Should sports be part of kids’ school experience, or are independent clubs best? In this episode of the Report Card, on the AEI Education Podcast, Nat Malkus talks to Joshua Childs and Michael Hansen about the value of school sports, promising reforms across the country, and how to ensure that sports and academics complement each other.

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In 2011, the nation’s high school graduation rate was 79%. By 2016, it was 84%. But do these increases mean that more students are achieving academically? Flat test scores during this period suggest not.

One of the ways in which schools are helping more students graduate is credit recovery – allowing students to make up a course without repeating the school year. In this episode of The Report Card, on the AEI Education podcast, host Nat Malkus talks to Nick Sproull, Danielle Cox-Jones, and Adam Tyner about the NCAA’s efforts to put some safeguards on credit recovery programs, how to ensure that credit recovery programs do not water down expectations, and pressures that schools face around accountability for their graduation rates.

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Education and criminal justice are inextricably linked. The education system failed many prisoners: over 60% of them are functionally illiterate and lack skills to enter the workforce. However, over 90% of inmates will be released and return to their communities. What can we do as a society to insure they succeed?

In this episode of the Report Card, on the AEI Education podcast, host Nat Malkus talks to Gerard Robinson and Elizabeth English Smith about efforts to provide educational opportunities behind bars, what programs are working, and what obstacles are preventing former inmates from getting a second chance.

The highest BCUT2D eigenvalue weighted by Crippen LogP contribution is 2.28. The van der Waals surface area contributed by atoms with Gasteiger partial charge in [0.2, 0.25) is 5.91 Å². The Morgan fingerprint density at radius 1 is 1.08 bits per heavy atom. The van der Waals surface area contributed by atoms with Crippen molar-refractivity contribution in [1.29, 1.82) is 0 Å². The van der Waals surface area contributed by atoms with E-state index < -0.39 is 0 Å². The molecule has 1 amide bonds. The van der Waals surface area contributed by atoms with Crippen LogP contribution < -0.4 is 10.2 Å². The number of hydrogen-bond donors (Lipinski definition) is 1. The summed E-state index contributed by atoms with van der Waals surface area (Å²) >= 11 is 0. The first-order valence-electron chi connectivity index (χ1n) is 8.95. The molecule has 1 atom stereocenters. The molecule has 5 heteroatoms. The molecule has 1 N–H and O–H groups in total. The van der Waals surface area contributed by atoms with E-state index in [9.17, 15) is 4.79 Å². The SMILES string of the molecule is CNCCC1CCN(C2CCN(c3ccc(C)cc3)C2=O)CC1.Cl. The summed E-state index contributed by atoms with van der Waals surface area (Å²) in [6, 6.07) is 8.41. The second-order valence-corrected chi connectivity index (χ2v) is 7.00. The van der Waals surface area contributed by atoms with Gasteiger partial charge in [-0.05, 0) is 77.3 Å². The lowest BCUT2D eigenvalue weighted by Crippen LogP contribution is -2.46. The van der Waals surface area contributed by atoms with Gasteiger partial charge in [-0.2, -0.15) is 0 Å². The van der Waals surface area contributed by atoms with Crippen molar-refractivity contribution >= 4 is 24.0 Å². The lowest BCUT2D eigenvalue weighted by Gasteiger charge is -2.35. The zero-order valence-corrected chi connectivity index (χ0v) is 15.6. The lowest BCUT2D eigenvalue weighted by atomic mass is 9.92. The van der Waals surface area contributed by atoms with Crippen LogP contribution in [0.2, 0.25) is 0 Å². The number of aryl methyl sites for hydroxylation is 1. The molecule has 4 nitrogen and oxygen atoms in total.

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Career and technical education used to be a “dumping ground” for low-performing students to be trained for dead-end careers. However, CTE is losing its stigma, with subjects such as engineering, healthcare, and computer science joining its fold. The students concentrating in these new CTE subjects score better than traditional CTE students, raising the concern that as CTE evolves, it will leave the students it was meant to help behind.

In this episode of The Report Card, on the AEI Education Podcast, Nat Malkus turns hosting duties over to Chester Finn, and talks to Scott Stump about how CTE has evolved over time, which students are taking classes, and what policy solutions can ensure that CTE is available to all.

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While more high school seniors than ever are going on to college, degree completion rates are extremely low. But what can we do about it?

In this episode of “The Report Card,” the AEI education podcast, host Nat Malkus talks to Marc Jerome, who leads a college lazer-focused on improving outcomes for low income students. Drew Magliozzi and Karan Goel also join us to discuss how leveraging social networks can help students complete and stay connected to their school.

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Some for-profit colleges have been criticized for high student debt, student recruitment tactics, and lackluster labor outcomes. On the other hand, the for-profit sector is responsible for important innovations in higher education, such as online classes and responding faster to labor market demands.

In this episode of The Report Card – the AEI education podcast – host Nat Malkus brings Andy Rosen to discuss the for-profit sector, criticisms against it, and what it can teach other higher education institutions.